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Old 03-04-2015, 10:13 AM   #52
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The tire discount I go to has free tire pressure checks, well last time I went tech inflated tires to sticker on truck that is more than side wall on tires. Argued with me had to inflate by law. got manager we went over what was proper agreed with me then inflated pressure that I spec. Tech is no longer emp.
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Old 03-05-2015, 08:22 AM   #53
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Originally Posted by A W Warn View Post
For tire dummies like me, would you clarify what is meant by "tire load tables"?........


http://www.barrystiretech.com/2005traloadtable.jpg

This is a tire load table. Basically, it is an inflation pressure vs max load table sorted by tire size and type. Somewhere in the heading will be notes about where the table is applicable.

Quote:
Originally Posted by A W Warn View Post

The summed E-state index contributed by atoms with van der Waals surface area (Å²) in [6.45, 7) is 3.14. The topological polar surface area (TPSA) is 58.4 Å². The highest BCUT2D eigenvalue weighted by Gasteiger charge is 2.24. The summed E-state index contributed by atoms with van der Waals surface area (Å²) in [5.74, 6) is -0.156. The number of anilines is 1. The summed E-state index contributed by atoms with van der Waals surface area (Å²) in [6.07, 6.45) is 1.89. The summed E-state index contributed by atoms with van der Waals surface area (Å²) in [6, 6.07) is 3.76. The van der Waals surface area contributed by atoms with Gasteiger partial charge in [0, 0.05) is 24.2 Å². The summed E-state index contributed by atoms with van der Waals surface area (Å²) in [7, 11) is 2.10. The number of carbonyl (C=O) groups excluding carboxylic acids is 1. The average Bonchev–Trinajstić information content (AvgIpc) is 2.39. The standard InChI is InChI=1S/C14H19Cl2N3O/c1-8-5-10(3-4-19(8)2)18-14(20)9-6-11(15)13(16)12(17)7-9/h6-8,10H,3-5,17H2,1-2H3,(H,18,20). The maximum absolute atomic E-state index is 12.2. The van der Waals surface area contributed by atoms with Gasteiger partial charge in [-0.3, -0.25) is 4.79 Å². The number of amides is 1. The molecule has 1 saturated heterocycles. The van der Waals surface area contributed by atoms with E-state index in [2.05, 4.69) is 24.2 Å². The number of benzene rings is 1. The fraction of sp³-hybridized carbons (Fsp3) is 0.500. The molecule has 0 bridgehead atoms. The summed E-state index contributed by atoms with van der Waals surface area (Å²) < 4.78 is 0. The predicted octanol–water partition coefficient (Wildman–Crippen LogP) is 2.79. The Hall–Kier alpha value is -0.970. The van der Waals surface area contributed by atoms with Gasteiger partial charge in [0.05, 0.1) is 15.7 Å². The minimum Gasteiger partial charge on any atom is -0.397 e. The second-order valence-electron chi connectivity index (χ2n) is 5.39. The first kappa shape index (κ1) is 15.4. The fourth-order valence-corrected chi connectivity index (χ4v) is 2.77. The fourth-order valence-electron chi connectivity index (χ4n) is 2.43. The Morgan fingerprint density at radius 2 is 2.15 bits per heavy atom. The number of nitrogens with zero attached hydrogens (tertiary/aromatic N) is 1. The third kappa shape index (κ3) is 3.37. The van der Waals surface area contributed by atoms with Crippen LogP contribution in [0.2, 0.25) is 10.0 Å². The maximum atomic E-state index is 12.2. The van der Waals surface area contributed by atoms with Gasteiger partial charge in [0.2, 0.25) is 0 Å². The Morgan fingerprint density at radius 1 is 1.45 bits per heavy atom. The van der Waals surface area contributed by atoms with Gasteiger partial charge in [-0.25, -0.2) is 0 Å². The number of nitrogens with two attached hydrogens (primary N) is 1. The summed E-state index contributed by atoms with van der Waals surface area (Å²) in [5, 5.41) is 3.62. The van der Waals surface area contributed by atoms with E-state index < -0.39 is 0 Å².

.......Who's tire load tables? Are you referring to the placard on the vehicle door, a load chart that is provided by the tire manufacturer, or something else?.......
Well, the load tables are issued by a tire standardizing organization, such as The Tire and Rim Association (TRA, for short) the US based organization - and those tables are reprinted by the tire manufacturers. All the tire manufacturers use the same tables published by the tire standardizing organizations. To make matters a bit more confusing, there are sometimes some differences between tire standardizing organizations, but those differences are minor.

Quote:
Originally Posted by A W Warn View Post
.......
add edit:
About 3 years ago I purchased a set of tires for my Safari. After they were installed I asked for an inflation/load chart, so that I would know how to inflate the tires properly. The tire dealer, and later the manufacturer's sales rep, told me they did not have one specifically for those tires. The inflation information on the sidewall is the only thing I have to go on.

Since the rims on my Safari have PSI 65 MAX cast into them, I cannot inflate the tires to the 80 PSI maximum that is marked on the sidewall. I'm running at 60 PSI with a load ranging from 1500 to 1800 Lbs on each tire. Are these tires underinflated?
First, your vehicle should have a vehicle tire placard that lists the original tire size and the proper inflation pressure for that size. Vehicle tire placards can be found on doors, doorposts, glove boxes, fuel filler doors, trunk lids, etc.